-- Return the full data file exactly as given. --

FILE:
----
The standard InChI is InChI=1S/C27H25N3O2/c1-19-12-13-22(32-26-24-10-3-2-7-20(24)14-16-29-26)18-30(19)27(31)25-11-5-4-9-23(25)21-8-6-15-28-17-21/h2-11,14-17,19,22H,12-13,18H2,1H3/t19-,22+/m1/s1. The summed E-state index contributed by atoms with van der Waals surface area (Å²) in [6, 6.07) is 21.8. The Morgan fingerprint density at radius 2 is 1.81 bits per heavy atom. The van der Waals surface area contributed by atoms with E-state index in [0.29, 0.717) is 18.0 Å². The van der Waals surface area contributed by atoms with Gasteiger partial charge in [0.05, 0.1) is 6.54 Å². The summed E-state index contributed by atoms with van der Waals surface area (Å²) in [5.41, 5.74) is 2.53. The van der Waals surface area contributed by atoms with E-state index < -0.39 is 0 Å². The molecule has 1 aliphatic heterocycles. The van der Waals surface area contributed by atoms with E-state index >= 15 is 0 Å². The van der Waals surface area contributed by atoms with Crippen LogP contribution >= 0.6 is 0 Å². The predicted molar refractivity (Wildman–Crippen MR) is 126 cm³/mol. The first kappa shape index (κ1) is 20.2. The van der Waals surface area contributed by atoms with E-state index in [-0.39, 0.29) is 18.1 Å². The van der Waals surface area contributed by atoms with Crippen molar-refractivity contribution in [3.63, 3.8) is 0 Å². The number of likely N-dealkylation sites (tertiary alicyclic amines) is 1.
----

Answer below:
The standard InChI is InChI=1S/C27H25N3O2/c1-19-12-13-22(32-26-24-10-3-2-7-20(24)14-16-29-26)18-30(19)27(31)25-11-5-4-9-23(25)21-8-6-15-28-17-21/h2-11,14-17,19,22H,12-13,18H2,1H3/t19-,22+/m1/s1. The summed E-state index contributed by atoms with van der Waals surface area (Å²) in [6, 6.07) is 21.8. The Morgan fingerprint density at radius 2 is 1.81 bits per heavy atom. The van der Waals surface area contributed by atoms with E-state index in [0.29, 0.717) is 18.0 Å². The van der Waals surface area contributed by atoms with Gasteiger partial charge in [0.05, 0.1) is 6.54 Å². The summed E-state index contributed by atoms with van der Waals surface area (Å²) in [5.41, 5.74) is 2.53. The van der Waals surface area contributed by atoms with E-state index < -0.39 is 0 Å². The molecule has 1 aliphatic heterocycles. The van der Waals surface area contributed by atoms with E-state index >= 15 is 0 Å². The van der Waals surface area contributed by atoms with Crippen LogP contribution >= 0.6 is 0 Å². The predicted molar refractivity (Wildman–Crippen MR) is 126 cm³/mol. The first kappa shape index (κ1) is 20.2. The van der Waals surface area contributed by atoms with E-state index in [-0.39, 0.29) is 18.1 Å². The van der Waals surface area contributed by atoms with Crippen molar-refractivity contribution in [3.63, 3.8) is 0 Å². The number of likely N-dealkylation sites (tertiary alicyclic amines) is 1.